Thus, in the four-year period Dell moved from 11.5 to 17.9 percent of the world market, while HP and Compaq combined dropped from 20.9 to 15.8 percent. With each tenth of a percent worth several tens of millions of dollars in revenues, this change is dramatic and stark. HP and Compaq had collectively almost doubled Dell in 2000, yet now sits firmly in second place as a combined entity.

IDC's 2004 figures also show IBM in third at 5.9%, and Fujitsu Siemens and Acer rounding out the top five vendors.

Beneath the Numbers

The ongoing concern about HP, of course, centers around the question of whether its controversial merger with Compaq was a good idea. The merger was a fundamental test of wills between Fiorina's vision of a new HP and an old guard epitomized by dissident shareholder and founding family member Walter Hewlett. Given Fiorina's penchant for sweeping, less-than-technical pronouncements and cultivation of a showbiz-type image for herself and her new company, the merger controversy devolved into some nasty personal attacks from all parties involved.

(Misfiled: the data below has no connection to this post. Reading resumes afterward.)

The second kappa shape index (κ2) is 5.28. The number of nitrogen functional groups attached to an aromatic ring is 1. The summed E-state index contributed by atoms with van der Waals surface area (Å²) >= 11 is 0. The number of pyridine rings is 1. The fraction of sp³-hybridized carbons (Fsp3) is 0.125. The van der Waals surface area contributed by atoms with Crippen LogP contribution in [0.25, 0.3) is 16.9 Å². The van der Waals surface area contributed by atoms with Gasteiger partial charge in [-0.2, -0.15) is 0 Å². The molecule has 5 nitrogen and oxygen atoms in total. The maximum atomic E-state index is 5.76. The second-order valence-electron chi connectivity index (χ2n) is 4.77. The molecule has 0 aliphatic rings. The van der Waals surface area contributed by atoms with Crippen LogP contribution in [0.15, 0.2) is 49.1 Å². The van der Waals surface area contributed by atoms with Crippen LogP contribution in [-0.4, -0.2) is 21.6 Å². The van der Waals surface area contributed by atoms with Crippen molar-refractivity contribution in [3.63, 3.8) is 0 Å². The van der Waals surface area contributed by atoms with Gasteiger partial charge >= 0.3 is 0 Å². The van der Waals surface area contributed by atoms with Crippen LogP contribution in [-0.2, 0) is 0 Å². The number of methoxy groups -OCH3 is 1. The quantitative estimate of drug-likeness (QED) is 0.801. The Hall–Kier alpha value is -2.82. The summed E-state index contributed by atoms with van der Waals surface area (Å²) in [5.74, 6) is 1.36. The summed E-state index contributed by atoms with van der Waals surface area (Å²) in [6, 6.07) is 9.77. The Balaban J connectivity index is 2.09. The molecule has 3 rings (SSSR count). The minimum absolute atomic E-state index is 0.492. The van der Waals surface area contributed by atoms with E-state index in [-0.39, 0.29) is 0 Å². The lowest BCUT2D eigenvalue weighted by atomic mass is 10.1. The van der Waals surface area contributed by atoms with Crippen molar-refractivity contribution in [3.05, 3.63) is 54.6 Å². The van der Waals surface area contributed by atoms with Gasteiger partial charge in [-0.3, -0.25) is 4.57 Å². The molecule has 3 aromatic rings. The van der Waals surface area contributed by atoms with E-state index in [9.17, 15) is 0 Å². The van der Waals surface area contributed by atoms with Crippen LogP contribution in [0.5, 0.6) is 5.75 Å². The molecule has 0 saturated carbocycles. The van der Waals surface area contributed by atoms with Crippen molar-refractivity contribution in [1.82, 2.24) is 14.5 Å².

Lost in this process was whether or not the merger truly did make business sense. Could two goliaths, separate by 2,000 miles between respective headquarters and a similar gulf in corporate culture, combine to be the most powerful player in all of IT? Compaq had already found little success in a mega-merger of its own, having put DEC out of its misery in the late 90s as a way to move further up the IT food chain in the enterprise computing market. Its takeover by HP represented a second step upwards and eliminated it as a competitor to HP's personal computing business.

Analyzing HP is a complex task, and indeed, one facet of today's Chronicle report covered the question of whether HP was trying to do too much, was spread too thin. How does a company succeed in enterprise IT, personal computing, peripherals, and new technologies simultaneously? Is it possible to do so? Would it be a good thing for HP to do so?